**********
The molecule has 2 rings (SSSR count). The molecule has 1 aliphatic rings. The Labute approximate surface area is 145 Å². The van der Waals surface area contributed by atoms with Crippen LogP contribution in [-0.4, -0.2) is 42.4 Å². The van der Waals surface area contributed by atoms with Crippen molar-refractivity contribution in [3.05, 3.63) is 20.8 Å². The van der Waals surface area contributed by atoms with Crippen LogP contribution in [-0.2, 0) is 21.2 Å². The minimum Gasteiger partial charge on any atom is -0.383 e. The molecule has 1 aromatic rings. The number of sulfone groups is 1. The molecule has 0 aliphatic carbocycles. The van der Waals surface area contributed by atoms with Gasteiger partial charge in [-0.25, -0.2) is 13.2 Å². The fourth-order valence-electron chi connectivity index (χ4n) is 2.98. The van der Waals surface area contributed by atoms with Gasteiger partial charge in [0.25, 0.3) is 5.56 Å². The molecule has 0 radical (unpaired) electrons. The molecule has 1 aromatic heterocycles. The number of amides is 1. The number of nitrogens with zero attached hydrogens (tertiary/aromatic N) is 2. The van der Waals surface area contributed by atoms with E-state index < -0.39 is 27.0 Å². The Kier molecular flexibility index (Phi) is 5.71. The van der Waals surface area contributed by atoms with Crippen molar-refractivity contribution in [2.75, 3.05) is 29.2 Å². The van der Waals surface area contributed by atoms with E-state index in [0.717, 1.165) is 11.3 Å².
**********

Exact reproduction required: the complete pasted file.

The molecule has 2 rings (SSSR count). The molecule has 1 aliphatic rings. The Labute approximate surface area is 145 Å². The van der Waals surface area contributed by atoms with Crippen LogP contribution in [-0.4, -0.2) is 42.4 Å². The van der Waals surface area contributed by atoms with Crippen molar-refractivity contribution in [3.05, 3.63) is 20.8 Å². The van der Waals surface area contributed by atoms with Crippen LogP contribution in [-0.2, 0) is 21.2 Å². The minimum Gasteiger partial charge on any atom is -0.383 e. The molecule has 1 aromatic rings. The number of sulfone groups is 1. The molecule has 0 aliphatic carbocycles. The van der Waals surface area contributed by atoms with Gasteiger partial charge in [-0.25, -0.2) is 13.2 Å². The fourth-order valence-electron chi connectivity index (χ4n) is 2.98. The van der Waals surface area contributed by atoms with Gasteiger partial charge in [0.25, 0.3) is 5.56 Å². The molecule has 0 radical (unpaired) electrons. The molecule has 1 aromatic heterocycles. The number of amides is 1. The number of nitrogens with zero attached hydrogens (tertiary/aromatic N) is 2. The van der Waals surface area contributed by atoms with E-state index < -0.39 is 27.0 Å². The Kier molecular flexibility index (Phi) is 5.71. The van der Waals surface area contributed by atoms with Crippen molar-refractivity contribution in [2.75, 3.05) is 29.2 Å². The van der Waals surface area contributed by atoms with E-state index in [0.717, 1.165) is 11.3 Å².